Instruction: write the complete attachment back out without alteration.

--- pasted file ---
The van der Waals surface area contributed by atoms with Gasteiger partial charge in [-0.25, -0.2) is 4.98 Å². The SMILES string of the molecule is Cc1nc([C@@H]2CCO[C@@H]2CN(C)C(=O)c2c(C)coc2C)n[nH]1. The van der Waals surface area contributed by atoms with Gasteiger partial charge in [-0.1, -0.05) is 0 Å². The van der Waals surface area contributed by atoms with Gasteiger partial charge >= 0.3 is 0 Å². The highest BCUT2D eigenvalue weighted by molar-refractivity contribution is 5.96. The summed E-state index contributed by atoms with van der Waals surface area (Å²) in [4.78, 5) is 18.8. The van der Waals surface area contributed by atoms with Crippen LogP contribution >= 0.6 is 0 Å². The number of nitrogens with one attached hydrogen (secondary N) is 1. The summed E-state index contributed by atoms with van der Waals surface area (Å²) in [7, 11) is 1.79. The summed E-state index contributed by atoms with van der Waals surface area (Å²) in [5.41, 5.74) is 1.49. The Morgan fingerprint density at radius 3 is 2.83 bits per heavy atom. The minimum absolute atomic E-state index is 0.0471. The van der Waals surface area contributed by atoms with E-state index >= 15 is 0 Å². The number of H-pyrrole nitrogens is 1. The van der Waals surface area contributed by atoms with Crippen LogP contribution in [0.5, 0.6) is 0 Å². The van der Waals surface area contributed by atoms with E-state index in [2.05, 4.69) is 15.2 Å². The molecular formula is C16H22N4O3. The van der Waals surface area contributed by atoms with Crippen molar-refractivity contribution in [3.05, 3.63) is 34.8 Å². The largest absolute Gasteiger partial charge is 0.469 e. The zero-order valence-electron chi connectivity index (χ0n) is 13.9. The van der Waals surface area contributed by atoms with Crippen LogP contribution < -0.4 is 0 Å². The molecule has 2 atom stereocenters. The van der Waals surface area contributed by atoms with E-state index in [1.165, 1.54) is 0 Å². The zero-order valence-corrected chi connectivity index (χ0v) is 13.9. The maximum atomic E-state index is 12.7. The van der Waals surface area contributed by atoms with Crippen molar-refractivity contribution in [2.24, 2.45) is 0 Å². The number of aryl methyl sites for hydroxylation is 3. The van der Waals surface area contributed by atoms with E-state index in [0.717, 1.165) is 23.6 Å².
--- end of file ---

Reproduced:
The van der Waals surface area contributed by atoms with Gasteiger partial charge in [-0.25, -0.2) is 4.98 Å². The SMILES string of the molecule is Cc1nc([C@@H]2CCO[C@@H]2CN(C)C(=O)c2c(C)coc2C)n[nH]1. The van der Waals surface area contributed by atoms with Gasteiger partial charge in [-0.1, -0.05) is 0 Å². The van der Waals surface area contributed by atoms with Gasteiger partial charge >= 0.3 is 0 Å². The highest BCUT2D eigenvalue weighted by molar-refractivity contribution is 5.96. The summed E-state index contributed by atoms with van der Waals surface area (Å²) in [4.78, 5) is 18.8. The van der Waals surface area contributed by atoms with Crippen LogP contribution >= 0.6 is 0 Å². The number of nitrogens with one attached hydrogen (secondary N) is 1. The summed E-state index contributed by atoms with van der Waals surface area (Å²) in [7, 11) is 1.79. The summed E-state index contributed by atoms with van der Waals surface area (Å²) in [5.41, 5.74) is 1.49. The Morgan fingerprint density at radius 3 is 2.83 bits per heavy atom. The minimum absolute atomic E-state index is 0.0471. The van der Waals surface area contributed by atoms with E-state index >= 15 is 0 Å². The number of H-pyrrole nitrogens is 1. The van der Waals surface area contributed by atoms with Crippen LogP contribution in [0.5, 0.6) is 0 Å². The van der Waals surface area contributed by atoms with E-state index in [2.05, 4.69) is 15.2 Å². The molecular formula is C16H22N4O3. The van der Waals surface area contributed by atoms with Crippen molar-refractivity contribution in [3.05, 3.63) is 34.8 Å². The largest absolute Gasteiger partial charge is 0.469 e. The zero-order valence-electron chi connectivity index (χ0n) is 13.9. The van der Waals surface area contributed by atoms with Crippen LogP contribution < -0.4 is 0 Å². The molecule has 2 atom stereocenters. The van der Waals surface area contributed by atoms with E-state index in [1.165, 1.54) is 0 Å². The zero-order valence-corrected chi connectivity index (χ0v) is 13.9. The maximum atomic E-state index is 12.7. The van der Waals surface area contributed by atoms with Crippen molar-refractivity contribution in [2.24, 2.45) is 0 Å². The number of aryl methyl sites for hydroxylation is 3. The van der Waals surface area contributed by atoms with E-state index in [0.717, 1.165) is 23.6 Å².